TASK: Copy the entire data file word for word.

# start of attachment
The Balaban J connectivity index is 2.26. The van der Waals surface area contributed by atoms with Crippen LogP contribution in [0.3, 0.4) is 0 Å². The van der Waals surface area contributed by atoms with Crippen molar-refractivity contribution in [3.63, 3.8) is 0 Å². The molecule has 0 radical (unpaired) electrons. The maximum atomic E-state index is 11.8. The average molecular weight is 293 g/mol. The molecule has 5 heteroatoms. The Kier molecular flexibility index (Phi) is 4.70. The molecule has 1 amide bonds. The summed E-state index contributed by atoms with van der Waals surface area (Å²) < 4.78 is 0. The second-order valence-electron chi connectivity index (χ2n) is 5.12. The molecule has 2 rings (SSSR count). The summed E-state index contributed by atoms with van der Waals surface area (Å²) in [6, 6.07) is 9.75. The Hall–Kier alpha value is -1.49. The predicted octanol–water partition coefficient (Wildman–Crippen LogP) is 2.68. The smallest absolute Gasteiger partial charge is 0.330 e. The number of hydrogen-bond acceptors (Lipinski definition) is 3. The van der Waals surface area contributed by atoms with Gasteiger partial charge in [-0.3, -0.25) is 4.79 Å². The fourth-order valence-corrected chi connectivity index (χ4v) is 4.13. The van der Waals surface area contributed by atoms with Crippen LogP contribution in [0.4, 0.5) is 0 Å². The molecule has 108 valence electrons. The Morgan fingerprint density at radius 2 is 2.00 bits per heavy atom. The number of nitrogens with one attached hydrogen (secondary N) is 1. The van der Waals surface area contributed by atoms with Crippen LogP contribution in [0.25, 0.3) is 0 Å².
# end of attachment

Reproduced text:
The Balaban J connectivity index is 2.26. The van der Waals surface area contributed by atoms with Crippen LogP contribution in [0.3, 0.4) is 0 Å². The van der Waals surface area contributed by atoms with Crippen molar-refractivity contribution in [3.63, 3.8) is 0 Å². The molecule has 0 radical (unpaired) electrons. The maximum atomic E-state index is 11.8. The average molecular weight is 293 g/mol. The molecule has 5 heteroatoms. The Kier molecular flexibility index (Phi) is 4.70. The molecule has 1 amide bonds. The summed E-state index contributed by atoms with van der Waals surface area (Å²) < 4.78 is 0. The second-order valence-electron chi connectivity index (χ2n) is 5.12. The molecule has 2 rings (SSSR count). The summed E-state index contributed by atoms with van der Waals surface area (Å²) in [6, 6.07) is 9.75. The Hall–Kier alpha value is -1.49. The predicted octanol–water partition coefficient (Wildman–Crippen LogP) is 2.68. The smallest absolute Gasteiger partial charge is 0.330 e. The number of hydrogen-bond acceptors (Lipinski definition) is 3. The van der Waals surface area contributed by atoms with Gasteiger partial charge in [-0.3, -0.25) is 4.79 Å². The fourth-order valence-corrected chi connectivity index (χ4v) is 4.13. The van der Waals surface area contributed by atoms with Crippen LogP contribution in [0.4, 0.5) is 0 Å². The molecule has 108 valence electrons. The Morgan fingerprint density at radius 2 is 2.00 bits per heavy atom. The number of nitrogens with one attached hydrogen (secondary N) is 1. The van der Waals surface area contributed by atoms with Crippen LogP contribution in [0.25, 0.3) is 0 Å².